Tuesday, November 5, 2013, by Gabriel Kussin
The Ninth Circuit Court of Appeals has held that environmental protection organizations in Washington State do not have standing to sue the state agencies responsible for enforcing the Federal Clean Air Act. The case focused on Washington’s lack of restrictions on oil refineries located in within the state that emit carbon dioxide and other greenhouse gases (“GHGs”). In reversing the Western District Court of Washington’s ruling, the three judge appellate panel rejected the arguments of the two non-profit environmental groups, holding that the lackluster enforcement mechanisms pursued by the state of Washington were not directly responsible for the injuries individuals in the Pacific Northwest have suffered as a result of global warming. While not a surprising decision, the Ninth Circuit’s ruling represents another barrier to the pursuit of civil claims against organizations that contribute to climate change.
In Washington Environmental Council v. Bellon, the Sierra Club and the Washington Environmental Council (“WEC”) sued several environmental protection agencies, including the Washington State Department of Ecology, for failing to define reasonably available control technology (“RACT”) emission limits for GHGs in the state. The oil companies and owners of the refineries successfully intervened as defendants due to the obvious effect a ruling for the non-profits would have on their organizations. The oil associations successfully argued that the Sierra Club and WEC lacked standing under Article III of the Constitution.
While in any other situation this would be a tremendous coup for environmental activists, the court’s interpretation of the second and third prongs [for standing] throws cold water on any possible excitement.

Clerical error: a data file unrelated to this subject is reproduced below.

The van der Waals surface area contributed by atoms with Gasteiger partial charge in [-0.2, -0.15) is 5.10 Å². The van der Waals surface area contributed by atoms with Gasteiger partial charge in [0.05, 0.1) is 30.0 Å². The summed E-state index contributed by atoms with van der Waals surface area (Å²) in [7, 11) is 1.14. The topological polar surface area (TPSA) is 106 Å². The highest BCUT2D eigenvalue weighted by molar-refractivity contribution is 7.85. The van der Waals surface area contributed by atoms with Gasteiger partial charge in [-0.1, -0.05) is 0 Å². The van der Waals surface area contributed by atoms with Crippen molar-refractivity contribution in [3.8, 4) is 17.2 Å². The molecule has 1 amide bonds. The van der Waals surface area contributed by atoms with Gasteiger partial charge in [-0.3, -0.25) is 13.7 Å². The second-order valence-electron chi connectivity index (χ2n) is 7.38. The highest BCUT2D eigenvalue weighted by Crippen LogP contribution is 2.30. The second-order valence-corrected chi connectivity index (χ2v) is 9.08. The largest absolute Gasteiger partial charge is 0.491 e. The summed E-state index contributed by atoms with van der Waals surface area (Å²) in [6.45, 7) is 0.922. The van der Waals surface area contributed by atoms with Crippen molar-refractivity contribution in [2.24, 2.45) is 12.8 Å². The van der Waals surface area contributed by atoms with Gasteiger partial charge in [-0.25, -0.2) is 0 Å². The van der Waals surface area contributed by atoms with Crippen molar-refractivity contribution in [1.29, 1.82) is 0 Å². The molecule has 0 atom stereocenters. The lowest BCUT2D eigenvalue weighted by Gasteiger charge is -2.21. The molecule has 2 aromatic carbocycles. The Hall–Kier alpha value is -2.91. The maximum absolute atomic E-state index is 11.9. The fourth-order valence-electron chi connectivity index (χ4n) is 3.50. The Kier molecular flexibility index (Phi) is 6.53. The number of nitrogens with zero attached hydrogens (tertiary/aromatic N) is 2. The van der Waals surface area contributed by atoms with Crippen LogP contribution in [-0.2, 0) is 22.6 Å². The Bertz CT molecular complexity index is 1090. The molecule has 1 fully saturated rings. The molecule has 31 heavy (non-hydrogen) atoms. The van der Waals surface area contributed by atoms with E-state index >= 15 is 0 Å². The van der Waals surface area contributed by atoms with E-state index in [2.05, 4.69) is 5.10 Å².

Generally, courts have used a three pronged test to determine whether a plaintiff has standing to pursue a lawsuit. First, the party must show that they in fact were injured by the actions of the opposing faction or that they are about to suffer an imminent injury. Interestingly, in this case—as compared to previous climate change litigation—both the defendants and the court accepted that GHGs and climate change do cause injury to individuals. While in any other situation this would be a tremendous coup for environmental activists, the court’s interpretation of the second and third prongs throws cold water on any possible excitement.
In order to achieve standing, if an injury has, or will occur, the plaintiff must also show that the injury was caused by the defendant and that the court can plausibly redress the injury in some fashion. It was on these two elements that the Ninth Circuit based their opinion and agreed with the oil company defendants. While acknowledging the injury that GHGs cause, the amount of GHGs released by the oil refineries in Washington only represents 5.9% of the total carbon emissions yearly in the state. The panel distinguished this case from the landmark Supreme Court case, Massachusetts v. EPA, where the Court determined that a state did have standing to sue on environmental grounds regarding automotive emissions, since cars produce nearly 6% of global GHGs. While no bright line distinction has been made, the Ninth Circuit clearly believes that the oil refineries contribution to climate change is not the deciding cause of environmental injury. Relatedly, since the contribution was negligible, any restrictions or penalties placed by a court would also be trivial since it would do nothing to prevent future ecological damage.
Courts will continue to struggle with standing and injury with cases that involve environmental claims, but for now it appears that the Ninth Circuit has restricted the application of the Clean Air Act to the most grievous of ecological injuries.